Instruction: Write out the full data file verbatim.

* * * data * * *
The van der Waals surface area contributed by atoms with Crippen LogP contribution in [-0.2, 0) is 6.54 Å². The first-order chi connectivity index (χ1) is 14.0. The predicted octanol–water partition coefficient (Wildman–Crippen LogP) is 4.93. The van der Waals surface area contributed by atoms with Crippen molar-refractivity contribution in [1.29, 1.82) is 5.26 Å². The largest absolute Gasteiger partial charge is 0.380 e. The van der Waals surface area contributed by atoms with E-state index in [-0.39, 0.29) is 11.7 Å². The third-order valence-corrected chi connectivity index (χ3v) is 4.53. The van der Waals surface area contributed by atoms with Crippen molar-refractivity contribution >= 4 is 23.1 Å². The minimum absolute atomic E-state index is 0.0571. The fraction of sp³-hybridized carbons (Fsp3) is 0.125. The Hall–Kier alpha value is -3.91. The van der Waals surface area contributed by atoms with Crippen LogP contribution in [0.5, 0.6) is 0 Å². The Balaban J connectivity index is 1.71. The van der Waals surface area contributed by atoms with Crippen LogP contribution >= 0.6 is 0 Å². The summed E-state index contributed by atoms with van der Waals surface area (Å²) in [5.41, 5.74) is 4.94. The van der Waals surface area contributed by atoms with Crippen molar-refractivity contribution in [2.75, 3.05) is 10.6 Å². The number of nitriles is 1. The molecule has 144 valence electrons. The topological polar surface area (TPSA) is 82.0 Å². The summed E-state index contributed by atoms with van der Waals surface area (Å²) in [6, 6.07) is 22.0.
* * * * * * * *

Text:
The van der Waals surface area contributed by atoms with Crippen LogP contribution in [-0.2, 0) is 6.54 Å². The first-order chi connectivity index (χ1) is 14.0. The predicted octanol–water partition coefficient (Wildman–Crippen LogP) is 4.93. The van der Waals surface area contributed by atoms with Crippen molar-refractivity contribution in [1.29, 1.82) is 5.26 Å². The largest absolute Gasteiger partial charge is 0.380 e. The van der Waals surface area contributed by atoms with E-state index in [-0.39, 0.29) is 11.7 Å². The third-order valence-corrected chi connectivity index (χ3v) is 4.53. The van der Waals surface area contributed by atoms with Crippen molar-refractivity contribution >= 4 is 23.1 Å². The minimum absolute atomic E-state index is 0.0571. The fraction of sp³-hybridized carbons (Fsp3) is 0.125. The Hall–Kier alpha value is -3.91. The van der Waals surface area contributed by atoms with Crippen LogP contribution in [0.5, 0.6) is 0 Å². The Balaban J connectivity index is 1.71. The van der Waals surface area contributed by atoms with Crippen LogP contribution >= 0.6 is 0 Å². The summed E-state index contributed by atoms with van der Waals surface area (Å²) in [5.41, 5.74) is 4.94. The van der Waals surface area contributed by atoms with Crippen molar-refractivity contribution in [2.75, 3.05) is 10.6 Å². The number of nitriles is 1. The molecule has 144 valence electrons. The topological polar surface area (TPSA) is 82.0 Å². The summed E-state index contributed by atoms with van der Waals surface area (Å²) in [6, 6.07) is 22.0.